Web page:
more...
No comment yet.
Scooped by Jim Lerman
Scoop.it!

Connected Learning: An Agenda for Research and Design ~ DML Hub

From the website


"This report is a synthesis of ongoing research, design, and implementation of an approach to education called “connected learning.” It advocates for broadened access to learning that is socially embedded, interest-driven, and oriented toward educational, economic, or political opportunity. Connected learning is realized when a young person is able to pursue a personal interest or passion with the support of friends and caring adults, and is in turn able to link this learning and interest to academic achievement, career success or civic engagement.


"This model is based on evidence that the most resilient, adaptive, and effective learning involves individual interest as well as social support to overcome adversity and provide recognition.


"This report investigates how we can use new media to foster the growth and sustenance of environments that support connected learning in a broad-based and equitable way. This report also offers a design and reform agenda, grounded in a rich understanding of child development and learning, to promote and test connected learning theories."

more...
No comment yet.
Scooped by Jim Lerman
Scoop.it!

U. of Zurich Says Professor Deleted MOOC to Raise Student Engagement ~ The Chronicle of Higher Education

U. of Zurich Says Professor Deleted MOOC to Raise Student Engagement  ~ The Chronicle of Higher Education | :: The 4th Era :: | Scoop.it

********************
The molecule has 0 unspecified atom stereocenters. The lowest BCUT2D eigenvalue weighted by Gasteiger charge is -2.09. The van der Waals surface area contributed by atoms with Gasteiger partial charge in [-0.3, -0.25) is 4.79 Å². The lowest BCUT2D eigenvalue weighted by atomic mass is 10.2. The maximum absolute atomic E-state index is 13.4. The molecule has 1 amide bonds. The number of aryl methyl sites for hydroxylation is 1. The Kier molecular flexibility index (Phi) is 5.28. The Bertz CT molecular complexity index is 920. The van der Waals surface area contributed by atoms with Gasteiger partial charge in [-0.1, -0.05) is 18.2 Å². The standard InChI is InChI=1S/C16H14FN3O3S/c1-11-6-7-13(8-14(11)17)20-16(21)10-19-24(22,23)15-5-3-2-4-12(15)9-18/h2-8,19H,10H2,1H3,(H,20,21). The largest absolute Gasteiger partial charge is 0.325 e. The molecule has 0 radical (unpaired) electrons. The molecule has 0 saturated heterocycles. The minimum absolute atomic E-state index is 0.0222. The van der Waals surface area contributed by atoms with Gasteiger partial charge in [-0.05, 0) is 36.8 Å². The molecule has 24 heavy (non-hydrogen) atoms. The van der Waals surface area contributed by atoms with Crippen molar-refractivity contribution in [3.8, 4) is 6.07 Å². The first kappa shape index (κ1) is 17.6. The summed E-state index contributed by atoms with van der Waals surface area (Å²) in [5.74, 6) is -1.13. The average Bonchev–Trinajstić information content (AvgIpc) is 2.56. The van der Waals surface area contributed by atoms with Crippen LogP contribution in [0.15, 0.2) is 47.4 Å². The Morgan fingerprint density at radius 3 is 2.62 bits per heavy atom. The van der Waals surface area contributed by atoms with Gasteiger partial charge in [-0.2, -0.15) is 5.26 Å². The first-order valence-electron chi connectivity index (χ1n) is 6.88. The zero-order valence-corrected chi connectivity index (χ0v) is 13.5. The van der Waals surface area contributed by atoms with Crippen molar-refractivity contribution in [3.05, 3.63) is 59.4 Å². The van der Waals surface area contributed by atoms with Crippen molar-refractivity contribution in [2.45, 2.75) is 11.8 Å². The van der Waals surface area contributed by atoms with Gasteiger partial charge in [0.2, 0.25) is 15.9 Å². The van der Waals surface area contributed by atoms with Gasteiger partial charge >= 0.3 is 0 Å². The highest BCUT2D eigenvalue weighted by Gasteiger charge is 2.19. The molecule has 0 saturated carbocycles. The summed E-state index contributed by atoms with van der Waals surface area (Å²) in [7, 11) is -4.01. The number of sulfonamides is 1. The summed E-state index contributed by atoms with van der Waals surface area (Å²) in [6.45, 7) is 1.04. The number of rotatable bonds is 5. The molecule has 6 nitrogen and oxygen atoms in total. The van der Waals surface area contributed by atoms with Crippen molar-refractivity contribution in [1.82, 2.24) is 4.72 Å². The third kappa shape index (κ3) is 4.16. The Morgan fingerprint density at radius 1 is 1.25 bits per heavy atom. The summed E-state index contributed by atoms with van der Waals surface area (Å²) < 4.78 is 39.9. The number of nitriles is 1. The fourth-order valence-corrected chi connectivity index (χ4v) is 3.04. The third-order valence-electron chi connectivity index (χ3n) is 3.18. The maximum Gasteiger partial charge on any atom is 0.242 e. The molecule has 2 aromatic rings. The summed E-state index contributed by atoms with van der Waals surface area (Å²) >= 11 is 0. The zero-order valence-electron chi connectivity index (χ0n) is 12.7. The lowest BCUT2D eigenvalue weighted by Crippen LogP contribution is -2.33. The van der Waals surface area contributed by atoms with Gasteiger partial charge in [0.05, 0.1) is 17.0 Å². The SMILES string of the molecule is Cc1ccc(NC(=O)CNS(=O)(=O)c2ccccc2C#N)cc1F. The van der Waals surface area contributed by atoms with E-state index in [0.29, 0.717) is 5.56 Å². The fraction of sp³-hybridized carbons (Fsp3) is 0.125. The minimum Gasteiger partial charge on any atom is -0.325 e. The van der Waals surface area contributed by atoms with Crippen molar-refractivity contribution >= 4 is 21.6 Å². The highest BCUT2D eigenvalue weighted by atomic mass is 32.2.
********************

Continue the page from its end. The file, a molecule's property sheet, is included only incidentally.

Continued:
by Steve Kolowich


"The University of Zurich says it has cleared up the bizarre case of the MOOC that went missing. But the university is offering few clarifying details to the public, which has been left to piece together theories from the university’s statements and from cryptic tweets by the course’s professor about an unspecified experiment he might have been trying to conduct.


"As I reported this morning, the content of a massive open online course taught by one of the university’s lecturers, Paul-Olivier Dehaye, vanished last week without explanation, leaving an empty husk on Coursera’s platform. The course, “Teaching Goes Massive: New Skills Required,” was one week into its planned three-week run when the videos and other course materials disappeared. Coursera officials said Mr. Dehaye, a mathematician, deleted the materials on July 2, and the company has since restored them. But the company’s officials initially were as confused as everyone else."

more...
No comment yet.
Scooped by Jim Lerman
Scoop.it!

Latest Issue Now Available ~JOLT - Journal of Online Learning and Teaching

Latest Issue Now Available ~JOLT - Journal of Online Learning and Teaching | :: The 4th Era :: | Scoop.it

* Research Papers *

Student Performance at a Community College: Mode of Delivery, Employment, and Academic Skills as Predictors of Success
Brian G. Wolff, A. Michelle Wood-Kustanowitz, and Jennifer M. Ashkenazi
166-178

Learning Outcomes in a Stress Management Course: Online versus Face-to-Face
Kristine Fish and Hyun Gu Kang
179-191

Use of Synchronous Virtual Classrooms: Why, Who, and How?